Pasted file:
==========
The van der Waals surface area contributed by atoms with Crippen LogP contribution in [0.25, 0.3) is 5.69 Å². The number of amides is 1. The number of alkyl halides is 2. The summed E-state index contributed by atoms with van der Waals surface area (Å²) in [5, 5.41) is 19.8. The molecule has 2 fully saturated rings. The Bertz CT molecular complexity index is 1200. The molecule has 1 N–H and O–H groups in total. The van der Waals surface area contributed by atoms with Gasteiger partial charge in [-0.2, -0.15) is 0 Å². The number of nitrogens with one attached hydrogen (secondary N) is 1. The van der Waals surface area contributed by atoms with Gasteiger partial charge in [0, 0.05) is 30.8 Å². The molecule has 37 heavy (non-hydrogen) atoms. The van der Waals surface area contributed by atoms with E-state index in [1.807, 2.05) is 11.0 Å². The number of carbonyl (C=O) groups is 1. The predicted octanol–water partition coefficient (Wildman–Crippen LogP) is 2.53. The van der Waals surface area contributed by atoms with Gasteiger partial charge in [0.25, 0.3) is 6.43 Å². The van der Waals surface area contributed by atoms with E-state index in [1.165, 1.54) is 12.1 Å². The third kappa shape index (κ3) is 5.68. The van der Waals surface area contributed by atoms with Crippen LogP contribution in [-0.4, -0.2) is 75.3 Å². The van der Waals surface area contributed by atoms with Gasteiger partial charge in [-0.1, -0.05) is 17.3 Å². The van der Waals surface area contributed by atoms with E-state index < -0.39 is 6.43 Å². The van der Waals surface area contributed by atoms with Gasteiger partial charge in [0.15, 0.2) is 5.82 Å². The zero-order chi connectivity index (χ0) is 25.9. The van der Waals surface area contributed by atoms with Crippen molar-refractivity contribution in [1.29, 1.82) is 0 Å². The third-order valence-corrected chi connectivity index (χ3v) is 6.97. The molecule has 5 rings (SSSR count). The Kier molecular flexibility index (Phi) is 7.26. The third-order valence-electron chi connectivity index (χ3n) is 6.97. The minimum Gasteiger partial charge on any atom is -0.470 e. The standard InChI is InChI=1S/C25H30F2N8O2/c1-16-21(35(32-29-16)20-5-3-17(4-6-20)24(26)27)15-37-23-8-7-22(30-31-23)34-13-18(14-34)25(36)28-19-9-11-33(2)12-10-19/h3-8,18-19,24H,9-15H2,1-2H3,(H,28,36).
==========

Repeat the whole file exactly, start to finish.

The van der Waals surface area contributed by atoms with Crippen LogP contribution in [0.25, 0.3) is 5.69 Å². The number of amides is 1. The number of alkyl halides is 2. The summed E-state index contributed by atoms with van der Waals surface area (Å²) in [5, 5.41) is 19.8. The molecule has 2 fully saturated rings. The Bertz CT molecular complexity index is 1200. The molecule has 1 N–H and O–H groups in total. The van der Waals surface area contributed by atoms with Gasteiger partial charge in [-0.2, -0.15) is 0 Å². The number of nitrogens with one attached hydrogen (secondary N) is 1. The van der Waals surface area contributed by atoms with Gasteiger partial charge in [0, 0.05) is 30.8 Å². The molecule has 37 heavy (non-hydrogen) atoms. The van der Waals surface area contributed by atoms with E-state index in [1.807, 2.05) is 11.0 Å². The number of carbonyl (C=O) groups is 1. The predicted octanol–water partition coefficient (Wildman–Crippen LogP) is 2.53. The van der Waals surface area contributed by atoms with Gasteiger partial charge in [0.25, 0.3) is 6.43 Å². The van der Waals surface area contributed by atoms with E-state index in [1.165, 1.54) is 12.1 Å². The third kappa shape index (κ3) is 5.68. The van der Waals surface area contributed by atoms with Crippen LogP contribution in [-0.4, -0.2) is 75.3 Å². The van der Waals surface area contributed by atoms with Gasteiger partial charge in [-0.1, -0.05) is 17.3 Å². The van der Waals surface area contributed by atoms with E-state index < -0.39 is 6.43 Å². The van der Waals surface area contributed by atoms with Gasteiger partial charge in [0.15, 0.2) is 5.82 Å². The zero-order chi connectivity index (χ0) is 25.9. The van der Waals surface area contributed by atoms with Crippen molar-refractivity contribution in [1.29, 1.82) is 0 Å². The third-order valence-corrected chi connectivity index (χ3v) is 6.97. The molecule has 5 rings (SSSR count). The Kier molecular flexibility index (Phi) is 7.26. The third-order valence-electron chi connectivity index (χ3n) is 6.97. The minimum Gasteiger partial charge on any atom is -0.470 e. The standard InChI is InChI=1S/C25H30F2N8O2/c1-16-21(35(32-29-16)20-5-3-17(4-6-20)24(26)27)15-37-23-8-7-22(30-31-23)34-13-18(14-34)25(36)28-19-9-11-33(2)12-10-19/h3-8,18-19,24H,9-15H2,1-2H3,(H,28,36).